Configuration Files

Overview

When modeling applications using either application packages or images, you may need to call application-specific install and configuration scripts (config files) when deploying the application. Specifically, these files or scripts may have hard-wired values for configuration parameters that may need to be changed at deployment time. These parameters represent settings that must be reconfigured when your application is deployed on the target cloud.

If you use parameters (either CloudCenter-Defined Parameters or Parameter Substitution), you may need to modify the configuration files to reflect the correct property defined in the relevant parameter.

CloudCenter-Defined Parameters are designed to cover cases where deployment owners may not know settings values in advance as those values are dynamically generated by the underlying infrastructure or is specific to the deployment environment or is dependent on the system. Based on the application deployment context, CloudCenter automatically replaces appropriate values at runtime for each parameter referenced in your application configuration files. Alternately, you can pass the parameters as arguments to install/configuration scripts. See Parameter Substitution for additional context.

Profiles Using Varied Parameters

For example, an N-tier Web Application may require the following parameters or macros:

  • %DB_TIER_IP%: private IP address of the Database node (tier name = Database)
  • %NoSQL_TIER_IP%: private IP address of the NoSQL Database node (tier name = NoSQLDatabase)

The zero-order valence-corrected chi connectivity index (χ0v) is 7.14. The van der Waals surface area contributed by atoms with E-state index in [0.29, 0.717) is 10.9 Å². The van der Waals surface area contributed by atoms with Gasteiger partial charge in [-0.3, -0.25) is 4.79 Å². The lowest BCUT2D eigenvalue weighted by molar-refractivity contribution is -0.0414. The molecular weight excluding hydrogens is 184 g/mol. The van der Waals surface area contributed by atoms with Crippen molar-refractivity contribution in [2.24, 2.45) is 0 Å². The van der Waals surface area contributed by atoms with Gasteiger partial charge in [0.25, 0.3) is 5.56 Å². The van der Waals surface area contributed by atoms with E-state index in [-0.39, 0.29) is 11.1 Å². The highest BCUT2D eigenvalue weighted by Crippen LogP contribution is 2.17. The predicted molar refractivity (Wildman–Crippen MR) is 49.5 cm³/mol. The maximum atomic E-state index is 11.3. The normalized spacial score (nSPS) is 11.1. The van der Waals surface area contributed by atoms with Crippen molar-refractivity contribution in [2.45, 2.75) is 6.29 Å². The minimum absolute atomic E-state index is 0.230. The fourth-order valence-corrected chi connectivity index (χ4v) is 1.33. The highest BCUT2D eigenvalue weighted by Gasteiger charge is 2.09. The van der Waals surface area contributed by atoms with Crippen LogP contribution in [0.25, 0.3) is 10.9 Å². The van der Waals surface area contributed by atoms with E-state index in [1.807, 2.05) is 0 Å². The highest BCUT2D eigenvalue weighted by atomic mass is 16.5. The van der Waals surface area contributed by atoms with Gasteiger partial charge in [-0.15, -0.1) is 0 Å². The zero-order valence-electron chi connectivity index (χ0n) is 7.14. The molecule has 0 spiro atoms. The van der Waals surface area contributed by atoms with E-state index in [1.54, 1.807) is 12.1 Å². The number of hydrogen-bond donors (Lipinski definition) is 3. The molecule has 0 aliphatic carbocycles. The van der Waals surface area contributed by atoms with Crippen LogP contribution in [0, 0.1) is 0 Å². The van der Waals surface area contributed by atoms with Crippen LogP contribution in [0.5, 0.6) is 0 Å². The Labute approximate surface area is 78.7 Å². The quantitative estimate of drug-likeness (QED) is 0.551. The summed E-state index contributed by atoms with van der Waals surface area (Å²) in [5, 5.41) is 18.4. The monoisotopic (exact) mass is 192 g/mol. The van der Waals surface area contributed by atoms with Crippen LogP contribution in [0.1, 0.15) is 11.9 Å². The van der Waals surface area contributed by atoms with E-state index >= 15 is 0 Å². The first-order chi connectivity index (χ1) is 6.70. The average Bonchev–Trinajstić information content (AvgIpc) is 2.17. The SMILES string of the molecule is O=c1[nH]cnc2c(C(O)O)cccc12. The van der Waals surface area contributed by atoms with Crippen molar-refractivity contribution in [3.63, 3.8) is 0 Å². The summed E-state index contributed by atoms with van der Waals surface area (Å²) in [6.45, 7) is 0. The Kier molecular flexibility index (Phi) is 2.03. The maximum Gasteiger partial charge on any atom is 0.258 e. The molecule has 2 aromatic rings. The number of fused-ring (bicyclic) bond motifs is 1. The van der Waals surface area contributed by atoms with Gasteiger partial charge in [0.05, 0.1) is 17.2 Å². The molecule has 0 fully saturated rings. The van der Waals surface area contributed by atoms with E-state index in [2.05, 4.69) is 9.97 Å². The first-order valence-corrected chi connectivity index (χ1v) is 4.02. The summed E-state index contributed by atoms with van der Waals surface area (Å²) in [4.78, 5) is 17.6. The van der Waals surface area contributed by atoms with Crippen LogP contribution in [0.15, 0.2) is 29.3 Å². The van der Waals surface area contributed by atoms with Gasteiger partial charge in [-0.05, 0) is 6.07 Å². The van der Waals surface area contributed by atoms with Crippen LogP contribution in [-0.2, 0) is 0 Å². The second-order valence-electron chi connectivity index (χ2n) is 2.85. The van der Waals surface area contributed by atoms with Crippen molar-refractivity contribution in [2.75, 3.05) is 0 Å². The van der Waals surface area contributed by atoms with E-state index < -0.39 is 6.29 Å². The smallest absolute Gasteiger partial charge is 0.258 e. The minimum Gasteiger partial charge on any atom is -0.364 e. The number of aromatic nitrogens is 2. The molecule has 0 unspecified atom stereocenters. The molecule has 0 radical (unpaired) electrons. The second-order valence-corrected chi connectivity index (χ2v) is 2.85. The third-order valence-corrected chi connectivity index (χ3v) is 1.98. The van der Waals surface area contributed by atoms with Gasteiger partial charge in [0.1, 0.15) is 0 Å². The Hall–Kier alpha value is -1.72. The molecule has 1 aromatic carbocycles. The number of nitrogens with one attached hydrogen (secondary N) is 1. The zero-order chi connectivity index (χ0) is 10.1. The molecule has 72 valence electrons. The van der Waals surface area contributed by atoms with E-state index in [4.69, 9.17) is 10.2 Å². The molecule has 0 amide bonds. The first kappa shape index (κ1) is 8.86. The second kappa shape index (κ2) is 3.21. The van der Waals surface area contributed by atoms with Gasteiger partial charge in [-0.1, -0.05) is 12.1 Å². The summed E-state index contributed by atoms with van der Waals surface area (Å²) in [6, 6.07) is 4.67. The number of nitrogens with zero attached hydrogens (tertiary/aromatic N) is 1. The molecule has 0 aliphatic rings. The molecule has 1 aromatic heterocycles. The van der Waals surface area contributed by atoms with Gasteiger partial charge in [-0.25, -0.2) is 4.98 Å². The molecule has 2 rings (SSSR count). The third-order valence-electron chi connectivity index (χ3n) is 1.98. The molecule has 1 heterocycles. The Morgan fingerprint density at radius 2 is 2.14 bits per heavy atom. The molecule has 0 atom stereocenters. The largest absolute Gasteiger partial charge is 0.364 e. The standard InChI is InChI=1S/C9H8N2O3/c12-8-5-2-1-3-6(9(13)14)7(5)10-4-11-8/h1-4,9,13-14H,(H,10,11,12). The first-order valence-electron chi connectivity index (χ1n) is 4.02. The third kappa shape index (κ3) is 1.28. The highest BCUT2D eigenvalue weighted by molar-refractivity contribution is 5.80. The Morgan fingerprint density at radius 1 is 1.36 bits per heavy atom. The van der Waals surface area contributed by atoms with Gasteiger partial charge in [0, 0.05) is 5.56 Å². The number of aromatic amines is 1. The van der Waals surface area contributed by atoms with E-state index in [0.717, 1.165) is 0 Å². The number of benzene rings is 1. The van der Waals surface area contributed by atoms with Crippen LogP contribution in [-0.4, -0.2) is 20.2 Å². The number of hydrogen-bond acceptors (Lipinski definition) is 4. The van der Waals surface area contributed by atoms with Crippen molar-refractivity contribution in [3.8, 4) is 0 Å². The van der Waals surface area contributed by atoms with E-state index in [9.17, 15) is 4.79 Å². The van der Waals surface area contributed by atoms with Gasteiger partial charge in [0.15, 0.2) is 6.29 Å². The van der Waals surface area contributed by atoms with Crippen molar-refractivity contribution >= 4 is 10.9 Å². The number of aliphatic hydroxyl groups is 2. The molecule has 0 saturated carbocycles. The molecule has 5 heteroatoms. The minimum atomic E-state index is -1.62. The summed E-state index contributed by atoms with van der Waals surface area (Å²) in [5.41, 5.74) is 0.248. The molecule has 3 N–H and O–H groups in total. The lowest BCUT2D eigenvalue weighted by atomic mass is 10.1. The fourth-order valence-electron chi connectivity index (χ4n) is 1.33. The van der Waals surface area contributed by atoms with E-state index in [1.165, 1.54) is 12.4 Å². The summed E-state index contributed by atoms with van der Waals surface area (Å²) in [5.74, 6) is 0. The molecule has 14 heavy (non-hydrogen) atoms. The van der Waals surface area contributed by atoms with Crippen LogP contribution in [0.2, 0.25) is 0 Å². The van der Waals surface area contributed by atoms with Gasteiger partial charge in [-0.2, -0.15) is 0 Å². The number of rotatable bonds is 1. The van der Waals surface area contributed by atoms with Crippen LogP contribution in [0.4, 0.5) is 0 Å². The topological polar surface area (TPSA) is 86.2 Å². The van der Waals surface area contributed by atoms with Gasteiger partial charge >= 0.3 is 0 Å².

• %MB_TIER_IP%: private IP Address of the MessageBus node (tier name = MessageBus)
  • %BC_TIER_IP%: private IP address of the BackendCache node (tier name = BackendCache)

These parameters are for used for legacy compatibility (CloudCenter 2.x and earlier) purposes. Be sure to use the exact name for each underlying tier: Database, NoSQLDatabase, MessageBus, and BackendCache.

When you need to replace tokens in the configuration file for CloudCenter 3.x and later releases, use the %CliqrTier_TierName_IP% token, where TierName is the name of the dependent tier.

 

In the above example, you can use the %DB_TIER_IP% macro as a placeholder for the IP address of the database tier, within your configuration file. If you do so, then CloudCenter (at deployment time) will replace the DB_TIER_IP parameter with the actual private IP address on which the database is accessible to this application.

Configuration File Using the Macro

The following example displays a configuration file using this macro:

 ../WEB-INF/classes/myconfig-file
installation.type=auto
mediafiles.storage.dir=/usr/local/rollerdata/mediafiles
search.index.dir=/usr/local/rollerdata/searchindex
log4j.appender.roller.File=/usr/local/rollerdata/roller.log
database.configurationType=jdbc
database.jdbc.driverClass=com.mysql.jdbc.Driver
database.jdbc.connectionURL=jdbc:mysql://%DB_TIER_IP%:3306/rollerdb?
autoReconnect=true&useUnicode=true&characterEncoding=utf-8&mysqlEncoding=utf8
database.jdbc.username=scott
database.jdbc.password=tiger
mail.configurationType=properties
mail.hostname=smtp-server.example.com
mail.username=scott
mail.password=tiger

Prior to macro substitution, the configuration file for the above application had the following description in the highlighted area:

database.jdbc.connectionURL=jdbc:mysql://localhost:3306/rollerdb? 

Effectively, the dynamically generated private IP address (of database tier) replaces the localhost IP address during runtime by using the %DB_TIER_IP% macro value.

For supported services, if you modify the configuration file, save the file in the same package format and extension as the original file. For example, save as a .war package (for Tomcat), .zip package (for Apache), .sql package (for MySQL), and so forth.

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